Sculpture Rules It All
It was Giacometti who set the ball rolling in 2010. At the Sotheby's auction of Contemporary Art in February this year, he outclassed the proven master Pablo Picasso with his Walking Man I which sold for a record price of $104,327,006 (till February 2010) to an anonymous telephone bidder on 3rd February.
10 bidders competed for this masterpiece from Giacometti. The presale estimate of the sculpture was £ 18 million, but all the anticipations proved to be wrong when the Walking Man 1 surpassed the previous record of Picasso's famous painting Garcon a la Pipe (Boy with a pipe) which was sold at $104,168,000 from Sotheby's, London in 2004.
True, Giacometti did not have the privilege of enjoying a view from the top for a long time. By June, Picasso surpassed him to the top again with his Nude Green Leaves and Bust, selling for $106,482,500, setting a new world record for any work of art sold at auction. The record stands to this day.
But Giacometti's five-month feat at the peak is significant. Sculpture after all is traditionally the province of the wealthy and sophisticated art collector. For starters, sculpture buyers tend to be seasoned art collectors. They are, according to Karen Johnston, president and CEO of Fingerhut Group Publishers in San Rafael, California, “long-time collectors who have run out of wall space and still want to keep collecting art.” In contrast, Johnston describes a typical collector as somebody who would first “buy to fill up their wall space. And many just aren't familiar with sculpture--how many of us, really, have grown up around sculpture?"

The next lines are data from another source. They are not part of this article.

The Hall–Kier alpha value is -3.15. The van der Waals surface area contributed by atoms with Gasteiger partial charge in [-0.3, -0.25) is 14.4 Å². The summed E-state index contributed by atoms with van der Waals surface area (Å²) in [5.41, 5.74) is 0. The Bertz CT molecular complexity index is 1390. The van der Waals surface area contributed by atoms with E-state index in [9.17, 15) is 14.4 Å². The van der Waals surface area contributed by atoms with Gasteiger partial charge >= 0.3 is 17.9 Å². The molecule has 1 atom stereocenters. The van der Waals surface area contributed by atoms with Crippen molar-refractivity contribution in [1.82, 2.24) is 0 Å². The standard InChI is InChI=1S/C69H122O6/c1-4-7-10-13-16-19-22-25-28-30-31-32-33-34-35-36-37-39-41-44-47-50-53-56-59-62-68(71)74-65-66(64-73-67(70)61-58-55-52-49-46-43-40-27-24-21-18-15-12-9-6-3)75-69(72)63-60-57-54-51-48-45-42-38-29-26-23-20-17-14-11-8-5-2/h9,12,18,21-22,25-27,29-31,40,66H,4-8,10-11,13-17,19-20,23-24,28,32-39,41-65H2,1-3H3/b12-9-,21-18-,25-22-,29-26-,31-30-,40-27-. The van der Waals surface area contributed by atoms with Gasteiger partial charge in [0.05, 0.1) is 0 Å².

In this light, Giacometti's feat is significant both in understanding the renewed appeal of sculptures which has started to gain popularity among collectors as well there is a growing awareness of the health of the market. Frankly speaking, sculptures are not sold easily, and when sculptures start selling, it definitely denotes a return of blood to the market. In other words, to use a cliché the market is showing the initial signs of being in the 'pink of health'. This understanding is especially important in the light of the last two years when the worldwide recession had bled the market to a nearly leukemic state.